Think and act Emotionally, not Logically


Sales are falling, your market share is shrinking. The problem is easy to identify, but the solution does not seem to be quite as straight forward.

You have improved your product, changed the advertising, adjusted your price, but you are still losing sales and market share.

You need to find a new competitive edge or the plug may be pulled, you will lose brand budget, advertising support and product development will be cut, and you may be looking for a new job.

It is time to try a different approach.

Consumers act emotionally not logically

Consumers (and we are all consumers in one way or another) do not respond logically. We know this (Kahneman wrote Thinking Fast and Slow over 10 years ago) and yet so much that we do with our brands tends to be logical and we expect a rational response – reduce the price, improve the appearance, the performance or the taste.

Your product may be better than your competitors, but that does not necessarily mean that consumers will prefer it.

Improve your products emotional appeal to consumers

If you can understand the consumers’ emotional – System 1 – thinking, then you can improve your brands emotional appeal to your consumers. Stop thinking logically, start thinking emotionally (like your consumers).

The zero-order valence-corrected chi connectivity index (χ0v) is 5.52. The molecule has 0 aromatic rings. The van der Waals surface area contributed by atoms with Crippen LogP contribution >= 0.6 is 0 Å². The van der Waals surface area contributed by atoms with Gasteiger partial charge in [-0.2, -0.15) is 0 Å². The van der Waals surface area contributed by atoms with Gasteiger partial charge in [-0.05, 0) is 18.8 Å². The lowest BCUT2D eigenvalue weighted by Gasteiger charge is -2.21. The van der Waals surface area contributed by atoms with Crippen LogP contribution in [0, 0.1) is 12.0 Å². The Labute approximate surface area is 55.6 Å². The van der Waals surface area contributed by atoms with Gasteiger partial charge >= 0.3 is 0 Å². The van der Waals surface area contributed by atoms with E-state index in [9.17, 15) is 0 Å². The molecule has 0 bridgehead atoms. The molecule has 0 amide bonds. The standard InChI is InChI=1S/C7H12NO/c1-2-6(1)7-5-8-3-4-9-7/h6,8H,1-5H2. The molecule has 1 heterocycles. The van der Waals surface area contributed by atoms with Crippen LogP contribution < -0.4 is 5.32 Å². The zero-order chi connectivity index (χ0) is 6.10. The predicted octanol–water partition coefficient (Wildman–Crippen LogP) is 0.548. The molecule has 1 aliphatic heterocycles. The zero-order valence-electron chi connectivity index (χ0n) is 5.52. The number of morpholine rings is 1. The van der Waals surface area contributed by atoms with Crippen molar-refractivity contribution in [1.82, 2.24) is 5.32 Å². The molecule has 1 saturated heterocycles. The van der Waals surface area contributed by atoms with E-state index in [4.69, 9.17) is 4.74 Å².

In 2019 Nestlé in South Africa had a significant brand that had always been a market leader but was now losing its prominence to a competitive brand. The competitor was not as good, and consumers would tell you as much, but it was “nearly as good” and could invariably be bought on offer.

The Nestlé team had done all the usual stuff. They had improved the product, they had changed the advertising, but they were now caught up in a trading battle and were losing margin as well as share.

They were contemplating further product improvements when they asked The Marketing Clinic to look at the situation.

We identified the emotional benefit of the Nestlé product over the competitor. What it was in the consumer’s mind that made the Nestlé product better.

We stopped Nestlé from making any further expensive product changes and showed them how to capture this emotional benefit in their advertising and communications.

This small change in just their communications showed fast results. First a return of consumer stated preference for the Nestlé product, followed by a recovery in sales, market share and in margin.

Understanding consumers’ emotional – System 1 – thinking is the most powerful tool in the brand owner’s armoury.

Small adjustments in your communications or product features can make significant differences to performance – invariably at quite low cost.

Acting logically is what your competitors will be doing, let us help you to think emotionally and out-manoeuvre them.

Chris Lukehurst is a Consumer Psychologist and a Director at The Marketing Clinic.

Understanding the connections between the consumer experience and their emotional responses.